Boohoo Under Fire For 'Objectifying Women'

by: Well Made Clothes Staff | 4 weeks ago | News

Image: movie still from Clueless. Image source.

British fast fashion brand Boohoo has come under fire with the British Advertising Standards Authority (ASA) for their pattern of "objectifying women” and being “socially irresponsible” in email marketing. Last week, the advertising watchdog slammed Boohoo’s July 2019 email marketing campaign with the subject line “Send Nudes [eyes emoji]”.

The self-regulatory organisation is responsible for monitoring UK media and making sure it is free from misleading, harmful or offensive advertisements. This specific Boohoo ruling was in response to a customer complaint about the email, which contained a photo of a female model wearing a beige jacket and cream-coloured dress.

After investigating further, the ASA found that the reference to "send nudes" was “socially irresponsible,” particularly given Boohoo’s young target market, which consists of many teens. Boohoo responded by saying that the word “nude” was used “solely to describe the [garment] colour, which resembled that of the wearer’s skin” and stated that individuals must be at least 18-years-old to receive its emails.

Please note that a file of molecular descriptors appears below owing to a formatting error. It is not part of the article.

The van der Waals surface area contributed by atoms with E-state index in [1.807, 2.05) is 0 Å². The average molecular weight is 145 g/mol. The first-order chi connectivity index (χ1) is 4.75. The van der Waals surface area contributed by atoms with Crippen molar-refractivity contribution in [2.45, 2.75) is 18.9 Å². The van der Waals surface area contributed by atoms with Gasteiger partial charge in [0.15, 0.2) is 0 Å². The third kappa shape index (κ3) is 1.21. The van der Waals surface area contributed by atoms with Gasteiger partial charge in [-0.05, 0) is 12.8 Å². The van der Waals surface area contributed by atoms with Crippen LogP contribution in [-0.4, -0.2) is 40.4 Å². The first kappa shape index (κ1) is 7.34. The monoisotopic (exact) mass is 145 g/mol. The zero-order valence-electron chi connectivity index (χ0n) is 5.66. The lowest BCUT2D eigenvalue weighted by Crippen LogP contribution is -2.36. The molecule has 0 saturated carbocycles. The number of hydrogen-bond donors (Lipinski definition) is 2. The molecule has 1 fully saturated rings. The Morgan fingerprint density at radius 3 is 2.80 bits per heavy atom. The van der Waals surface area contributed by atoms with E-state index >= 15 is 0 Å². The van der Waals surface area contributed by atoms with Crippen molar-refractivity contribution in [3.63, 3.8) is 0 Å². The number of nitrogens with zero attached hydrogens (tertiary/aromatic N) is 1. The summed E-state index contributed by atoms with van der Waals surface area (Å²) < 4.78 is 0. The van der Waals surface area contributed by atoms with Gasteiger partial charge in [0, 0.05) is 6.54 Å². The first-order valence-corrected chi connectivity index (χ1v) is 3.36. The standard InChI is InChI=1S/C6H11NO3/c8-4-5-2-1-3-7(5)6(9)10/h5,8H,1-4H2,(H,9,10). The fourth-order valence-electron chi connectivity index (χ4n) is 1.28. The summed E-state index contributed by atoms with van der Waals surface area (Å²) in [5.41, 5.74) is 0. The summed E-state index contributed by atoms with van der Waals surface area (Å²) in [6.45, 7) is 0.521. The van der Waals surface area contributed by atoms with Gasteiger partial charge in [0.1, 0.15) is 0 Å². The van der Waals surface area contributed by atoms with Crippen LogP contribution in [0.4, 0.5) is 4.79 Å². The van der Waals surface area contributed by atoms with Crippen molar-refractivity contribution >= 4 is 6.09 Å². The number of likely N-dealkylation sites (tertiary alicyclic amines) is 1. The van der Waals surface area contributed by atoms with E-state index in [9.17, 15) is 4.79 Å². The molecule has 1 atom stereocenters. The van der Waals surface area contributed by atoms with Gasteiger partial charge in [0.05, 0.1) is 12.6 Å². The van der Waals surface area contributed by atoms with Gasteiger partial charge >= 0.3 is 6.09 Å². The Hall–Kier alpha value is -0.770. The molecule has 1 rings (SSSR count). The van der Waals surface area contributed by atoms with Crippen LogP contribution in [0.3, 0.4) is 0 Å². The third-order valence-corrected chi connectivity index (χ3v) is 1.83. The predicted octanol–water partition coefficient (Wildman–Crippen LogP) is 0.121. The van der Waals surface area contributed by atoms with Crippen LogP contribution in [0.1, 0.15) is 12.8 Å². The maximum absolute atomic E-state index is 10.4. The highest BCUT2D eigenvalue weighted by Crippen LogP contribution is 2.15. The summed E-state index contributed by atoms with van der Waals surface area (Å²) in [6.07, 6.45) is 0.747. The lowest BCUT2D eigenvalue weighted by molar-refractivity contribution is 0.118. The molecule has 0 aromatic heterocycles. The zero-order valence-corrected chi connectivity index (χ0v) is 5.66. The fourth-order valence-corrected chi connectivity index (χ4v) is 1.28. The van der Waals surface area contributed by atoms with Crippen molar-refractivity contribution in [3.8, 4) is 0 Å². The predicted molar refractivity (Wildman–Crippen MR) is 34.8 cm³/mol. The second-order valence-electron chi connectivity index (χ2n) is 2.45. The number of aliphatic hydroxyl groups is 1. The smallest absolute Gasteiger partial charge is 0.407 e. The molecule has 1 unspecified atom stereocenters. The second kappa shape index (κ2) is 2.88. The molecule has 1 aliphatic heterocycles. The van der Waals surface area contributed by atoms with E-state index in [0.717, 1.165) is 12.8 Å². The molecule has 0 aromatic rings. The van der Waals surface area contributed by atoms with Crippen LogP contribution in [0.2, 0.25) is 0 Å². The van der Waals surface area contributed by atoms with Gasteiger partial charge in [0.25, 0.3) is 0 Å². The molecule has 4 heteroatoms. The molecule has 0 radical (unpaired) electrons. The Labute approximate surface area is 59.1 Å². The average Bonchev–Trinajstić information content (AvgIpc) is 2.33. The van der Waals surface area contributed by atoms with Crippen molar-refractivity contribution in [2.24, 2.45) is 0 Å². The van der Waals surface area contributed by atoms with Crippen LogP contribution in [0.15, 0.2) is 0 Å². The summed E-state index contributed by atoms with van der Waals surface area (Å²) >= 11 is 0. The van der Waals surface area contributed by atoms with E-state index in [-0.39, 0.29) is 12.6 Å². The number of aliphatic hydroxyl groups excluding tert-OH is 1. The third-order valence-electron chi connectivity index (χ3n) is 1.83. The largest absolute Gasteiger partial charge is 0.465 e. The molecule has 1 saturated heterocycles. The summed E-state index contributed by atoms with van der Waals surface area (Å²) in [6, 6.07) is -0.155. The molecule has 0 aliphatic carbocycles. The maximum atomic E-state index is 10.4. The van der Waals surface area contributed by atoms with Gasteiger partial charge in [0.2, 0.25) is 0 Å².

But, as The Fashion Law reports, the ASA maintained that, while the ad may have played on “a well-known phrase to highlight a fashion trend,” the “specific reference chosen [has] the effect of making light of a potentially harmful social trend”. The ASA went on to point out that “increased pressure to share such photos had been linked to negative outcomes for young people.”

In terms of Boohoo’s claims about a mailing list age requirement, the ASA ruled that “online age is often misreported,” and Boohoo failed to “provide details of any further steps [it] had taken to reduce the likelihood of under-18s being targeted with the ad,” which was deemed especially likely due to the “general price point of Boohoo’s clothing and the age of the target market.”

As a result of this ruling, Boohoo must now refrain from using this kind of language in marketing campaigns and must ensure that all future ads are “socially responsible.” AWhich raises some interesting questions about what other areas of their business model might also be deemed socially irresponsible.

 

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